Aberlour 16 is an unchallenging malt that offers a good representation of simple Speyside character.
The presentation of the whisky is poor (bottled at the minimum ABV and chill filtered). Lacks the the complexity and clarity of flavor of many other single malts in the same price and age range.
Like Aberlour’s 12 year old single malt, this southern Speyside distillery also releases a 16 year old using the same “double cask matured” technique. Rather than starting all of its whisky in ex-bourbon casks and then “finishing” the malt by transferring it to ex-sherry casks (like Balvenie does with their 12 Year Doublewood) Aberlour marries together full-term ex-bourbon and ex-sherry casks in order to achieve a “double cask matured” single malt.
For more information about the Aberlour Distillery, see the review of the 12 Year (linked above). In this review we’ll just focus on the whisky. We’ve got two sets of scores and tasting notes for you on this one – from both Brett and myself (this is Andrew talking). This will give you an extra scoring opinion and a better overall representation of what to expect should you try this single malt.
I can’t speak for Brett, but Aberlour’s whiskies as a whole have been hit and miss for me so far. I have had a couple of great batches of their cask strength NAS A’Bunadh, but was underwhelmed by the 12 Double Cask the first time I had it. It was early in my whisky journey, and I was tasting it at a whisky bar as part of a flight, so I figured it was worth revisiting, along with the rest of Aberlour’s core range. Thankfully, my friend Vadim hooked me up with pours of the 12, 16, and 18 (review coming soon) to do a more focused study of. Let’s get right to the review now; we’ll start with Brett’s notes.
- A vatting of first fill ex-bourbon and unspecified ex-sherry casks
- Chill filtered
- Most likely colored
- Bottled at 40% ABV
*Here at WBSE, we sometimes drink the same whiskey (Surprise!) and we find that most often, two or three opinions are better than one (unless one of them is Greg’s). We like to see how our own tasting notes compare with each other, and you will get multiple opinions on overall score! Everybody wins!*
Nose: Honey and cream alongside some grape or raisin. A gentle spice lies underneath.
Palate: A bit harsh upon entry, which I was a bit taken back by, given this whisky’s age and ABV. The same honey, raisin, and spice appear, bringing alongside them an additional bit of lemon.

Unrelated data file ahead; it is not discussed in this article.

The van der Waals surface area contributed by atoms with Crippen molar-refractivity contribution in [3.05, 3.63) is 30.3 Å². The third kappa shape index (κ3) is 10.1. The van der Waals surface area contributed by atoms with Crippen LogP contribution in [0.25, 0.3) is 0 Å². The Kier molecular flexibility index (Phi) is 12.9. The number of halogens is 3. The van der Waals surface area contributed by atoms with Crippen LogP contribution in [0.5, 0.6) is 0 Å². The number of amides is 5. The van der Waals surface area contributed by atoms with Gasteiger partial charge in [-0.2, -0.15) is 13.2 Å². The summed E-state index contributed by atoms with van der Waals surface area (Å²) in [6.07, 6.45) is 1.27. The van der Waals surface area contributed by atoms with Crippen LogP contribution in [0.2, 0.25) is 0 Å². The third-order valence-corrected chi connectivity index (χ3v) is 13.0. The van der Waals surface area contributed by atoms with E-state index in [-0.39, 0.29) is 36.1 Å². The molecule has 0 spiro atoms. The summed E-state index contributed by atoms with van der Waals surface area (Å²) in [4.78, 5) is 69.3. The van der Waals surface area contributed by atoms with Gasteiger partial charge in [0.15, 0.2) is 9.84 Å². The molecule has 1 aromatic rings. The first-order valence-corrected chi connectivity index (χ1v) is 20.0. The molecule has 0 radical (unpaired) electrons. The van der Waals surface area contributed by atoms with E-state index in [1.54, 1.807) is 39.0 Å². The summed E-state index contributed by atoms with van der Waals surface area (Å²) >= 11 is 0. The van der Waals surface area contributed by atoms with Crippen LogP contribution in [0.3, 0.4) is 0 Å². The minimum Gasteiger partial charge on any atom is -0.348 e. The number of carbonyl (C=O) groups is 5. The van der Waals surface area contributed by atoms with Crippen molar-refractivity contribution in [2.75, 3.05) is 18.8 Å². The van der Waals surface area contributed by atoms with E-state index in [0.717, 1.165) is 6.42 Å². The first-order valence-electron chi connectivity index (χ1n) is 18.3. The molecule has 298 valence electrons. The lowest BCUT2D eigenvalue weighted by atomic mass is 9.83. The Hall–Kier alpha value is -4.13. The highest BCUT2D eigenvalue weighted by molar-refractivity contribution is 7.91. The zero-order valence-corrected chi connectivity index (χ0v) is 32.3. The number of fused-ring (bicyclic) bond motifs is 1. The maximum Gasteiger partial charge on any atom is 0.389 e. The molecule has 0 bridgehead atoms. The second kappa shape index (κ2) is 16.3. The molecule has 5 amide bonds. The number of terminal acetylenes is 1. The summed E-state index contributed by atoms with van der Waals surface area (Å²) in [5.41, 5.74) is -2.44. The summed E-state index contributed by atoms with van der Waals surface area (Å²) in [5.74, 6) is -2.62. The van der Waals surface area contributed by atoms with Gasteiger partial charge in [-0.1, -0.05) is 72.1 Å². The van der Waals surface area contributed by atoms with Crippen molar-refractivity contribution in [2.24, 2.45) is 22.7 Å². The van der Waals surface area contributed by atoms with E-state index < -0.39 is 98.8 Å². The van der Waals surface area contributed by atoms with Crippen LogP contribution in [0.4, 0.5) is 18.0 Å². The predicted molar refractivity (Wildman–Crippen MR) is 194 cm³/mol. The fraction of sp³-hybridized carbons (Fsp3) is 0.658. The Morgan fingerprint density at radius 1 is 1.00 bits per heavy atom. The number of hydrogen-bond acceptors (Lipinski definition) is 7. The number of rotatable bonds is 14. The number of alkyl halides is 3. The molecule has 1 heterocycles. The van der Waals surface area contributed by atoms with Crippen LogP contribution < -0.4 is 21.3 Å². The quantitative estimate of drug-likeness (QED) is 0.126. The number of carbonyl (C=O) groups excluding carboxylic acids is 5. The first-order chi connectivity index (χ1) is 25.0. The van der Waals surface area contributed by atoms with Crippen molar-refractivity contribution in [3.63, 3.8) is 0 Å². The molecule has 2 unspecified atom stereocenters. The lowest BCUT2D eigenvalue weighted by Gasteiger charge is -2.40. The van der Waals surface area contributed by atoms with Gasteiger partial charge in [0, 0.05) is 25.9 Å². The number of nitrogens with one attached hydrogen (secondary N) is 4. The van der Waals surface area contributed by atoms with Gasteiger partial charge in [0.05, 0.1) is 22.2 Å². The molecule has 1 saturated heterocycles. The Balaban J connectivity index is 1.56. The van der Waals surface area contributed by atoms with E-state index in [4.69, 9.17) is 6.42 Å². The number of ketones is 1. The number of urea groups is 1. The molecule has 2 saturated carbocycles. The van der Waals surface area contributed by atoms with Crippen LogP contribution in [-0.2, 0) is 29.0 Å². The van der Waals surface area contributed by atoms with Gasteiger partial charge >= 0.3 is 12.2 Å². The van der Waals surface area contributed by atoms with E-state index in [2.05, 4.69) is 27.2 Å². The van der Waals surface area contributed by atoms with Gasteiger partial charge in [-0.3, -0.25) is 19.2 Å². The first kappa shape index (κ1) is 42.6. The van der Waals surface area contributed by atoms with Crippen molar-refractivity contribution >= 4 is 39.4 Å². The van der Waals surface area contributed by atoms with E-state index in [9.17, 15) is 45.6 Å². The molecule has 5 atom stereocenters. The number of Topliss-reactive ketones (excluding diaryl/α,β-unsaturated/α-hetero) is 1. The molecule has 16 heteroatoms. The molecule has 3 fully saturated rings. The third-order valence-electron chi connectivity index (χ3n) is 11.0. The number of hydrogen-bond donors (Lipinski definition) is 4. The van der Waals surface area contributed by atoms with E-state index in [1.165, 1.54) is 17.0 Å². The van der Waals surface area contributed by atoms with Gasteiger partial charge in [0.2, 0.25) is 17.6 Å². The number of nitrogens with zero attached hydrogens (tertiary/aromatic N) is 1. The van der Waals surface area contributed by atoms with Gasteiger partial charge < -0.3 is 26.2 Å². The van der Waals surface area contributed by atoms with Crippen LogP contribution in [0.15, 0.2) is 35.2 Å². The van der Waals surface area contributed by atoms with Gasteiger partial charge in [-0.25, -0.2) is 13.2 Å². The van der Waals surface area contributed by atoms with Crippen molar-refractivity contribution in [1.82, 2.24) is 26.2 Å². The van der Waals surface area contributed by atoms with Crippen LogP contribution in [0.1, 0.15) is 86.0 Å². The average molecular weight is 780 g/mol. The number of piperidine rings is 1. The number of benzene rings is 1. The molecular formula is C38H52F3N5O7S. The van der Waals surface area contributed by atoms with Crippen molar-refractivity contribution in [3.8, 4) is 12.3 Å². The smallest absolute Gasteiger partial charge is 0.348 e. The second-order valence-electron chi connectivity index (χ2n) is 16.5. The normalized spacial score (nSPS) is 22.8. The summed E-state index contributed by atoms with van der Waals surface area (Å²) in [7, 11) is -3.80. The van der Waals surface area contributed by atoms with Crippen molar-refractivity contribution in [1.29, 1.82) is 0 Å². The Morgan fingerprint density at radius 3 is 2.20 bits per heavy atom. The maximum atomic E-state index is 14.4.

Finish: Things turn spicier here, and I am left with a leathery aftertaste that comes seemingly out of nowhere.
Buying Recommendation: Don’t Spend Your Money On It. I think this would be a middle of the pack whisky in the $45-55 price range. Unfortunately it costs closer to $80-90. It doesn’t offer the maturity or depth I expect to find in a 16 year old. I think it would potentially benefit from a bump in the ABV, but at it’s current strength I won’t be buying it again.
Nose: Fairly light and flimsy. A moderately dry sherry note mingles with vanilla malt, a bit of stonefruit that adds some tartness, and maybe a touch of rosewater. The sherry notes here are reminiscent of raisin and cinnamon spice. Overall, the aroma is pleasant, but a thin.
Palate: Sugary and full of muddled dark fruits (plum, fig, prune). This dram is very sweet upon entry before developing a bit more bitterness that comes through as toasted grain and cinnamon. Despite the contrasting bitter notes, this dram gives a pretty one-dimensional “fruit punch” note.
Finish: Juicy. Almost grape juice-like. Dominantly sweet before some bitter florals develop and things fade out with a touch of dry oak.
A note about adding water: a few drops of water add a richer vanilla note to the aroma at the expense of the fruit, while amping up the spice on the palate, which gives it much better balance. This dram GREATLY BENEFITS from the addition of a few drops (just a few drops-no more!!)
Score: 71/100 (no water), 75/100 (with water)
Buying Recommendation: Don’t Spend Your Money On It. This whisky’s biggest shortcoming is that it lacks any sort of depth or complexity. Water helps coax some out, but for $80, you can certainly find a tastier single malt with much more character.
At WBSE we use a true 100 point scale for scoring to allow whiskeys to further differentiate themselves (as opposed to a letter grade scale where 90% of whiskeys fall between 78-92). This allows you to more easily compare scores between different whiskeys. Here is how the scale breaks down:
1-49: Varying degrees of bad
60-69: Better than average
90+: Truly Exceptional
All thoughts and opinions expressed are original to the author of the review or article. We are in no way paid to express any specific opinion about any specific company or product.